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La Jetée



You know you haven’t studied International Cinema without visiting the Chris Marker classic La Jetée. Made in 1962 the film follows the aftermath of World War III as the surviving humans start testing time travel on prisoners in order to send them back to save the world from destruction. What makes this film stand out from the rest of cinema is that it is shot through black and white still images. While this is not the first movie to do this it still is in such a unique style and flair that it is revered as a masterpiece and rightfully so.

The film has a very dark and gritty feel to it which perfectly matches the aftermath of any war; here the aftermath of the war to end all wars. We see the destruction of ruins of the world, Marker using pictures from World War II, and then we move underground where the surviving humans are (supposedly to escape radiation). We learn quickly that scientists are conducting experiments on humans and the film shot by shot brings our protagonist through he whole experience. Where Chris Marker works his magic is in two fold: the lighting and the fluidity of the film.

The lighting is amazingly shot here making great use of shadows, darkness, and faces to create an eerie and trapped feeling. From just looking at shots individually we can tell the horror that has happened in the world and the hopelessness of their situation. Then the fluidity of the film is quite impressive. Even though the whole film is shot by photographs edited together, the audience slowly but surely begins to feel like the characters are moving. The editing and sound is combined with the pictures to create the feeling of movement in our minds. We forget that we are watching pictures for a while.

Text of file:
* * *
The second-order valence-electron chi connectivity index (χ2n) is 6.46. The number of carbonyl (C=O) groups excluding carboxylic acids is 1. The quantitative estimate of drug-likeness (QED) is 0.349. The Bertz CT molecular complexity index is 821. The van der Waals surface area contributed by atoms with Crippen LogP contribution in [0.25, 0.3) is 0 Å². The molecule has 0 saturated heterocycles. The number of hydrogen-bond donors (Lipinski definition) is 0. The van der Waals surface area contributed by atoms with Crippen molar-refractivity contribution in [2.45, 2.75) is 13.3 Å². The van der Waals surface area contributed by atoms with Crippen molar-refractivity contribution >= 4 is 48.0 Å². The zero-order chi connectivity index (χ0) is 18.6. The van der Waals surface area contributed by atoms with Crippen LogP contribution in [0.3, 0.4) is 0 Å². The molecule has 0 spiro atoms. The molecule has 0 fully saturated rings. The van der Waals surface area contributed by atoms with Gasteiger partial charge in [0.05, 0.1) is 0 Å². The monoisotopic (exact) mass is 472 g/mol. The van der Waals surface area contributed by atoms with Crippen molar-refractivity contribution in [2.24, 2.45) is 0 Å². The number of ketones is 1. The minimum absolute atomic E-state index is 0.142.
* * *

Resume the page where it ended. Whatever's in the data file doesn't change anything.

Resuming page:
Though the overall themes are what carry this film: The dangers of tyranny and the inescapable past. As we reach the end of the film, our protagonist getting a better control of time travel, he has fallen in love with a woman and wishes to be with her. As people from the future time travellers contact him offering him freedom, he only asks to be with his love. He then appears at the airport he remembers as a child, a vivid memory that has been in his mind for years. As he runs to the end of the jetty he notices an agent from the scientists that have been experimenting him and is shot. The man he saw shot as a kid was himself. It is a great twist that you never really see coming and fits into the inescapable past idea. Our protagonist will never be able to escape the scientists that have trapped him. The world will never be able to escape World War III and that your fate is set and locked. Nothing you can do will change it. A little pessimistic but a great theme that is worth exploring.

Overall I adore the look and feel of this film. The soundtrack, narration, and even little whispers all play their part in the film. The story is brilliant and it is beautifully told. Enjoy the Vertigo reference in it as well as realizing that 12 Monkeys is based entirely on this.


Hello! I am William McAbee. I do my fair share of reviews from time to time and I tweet like there is no tomorrow! I work currently as a video editor and producer.

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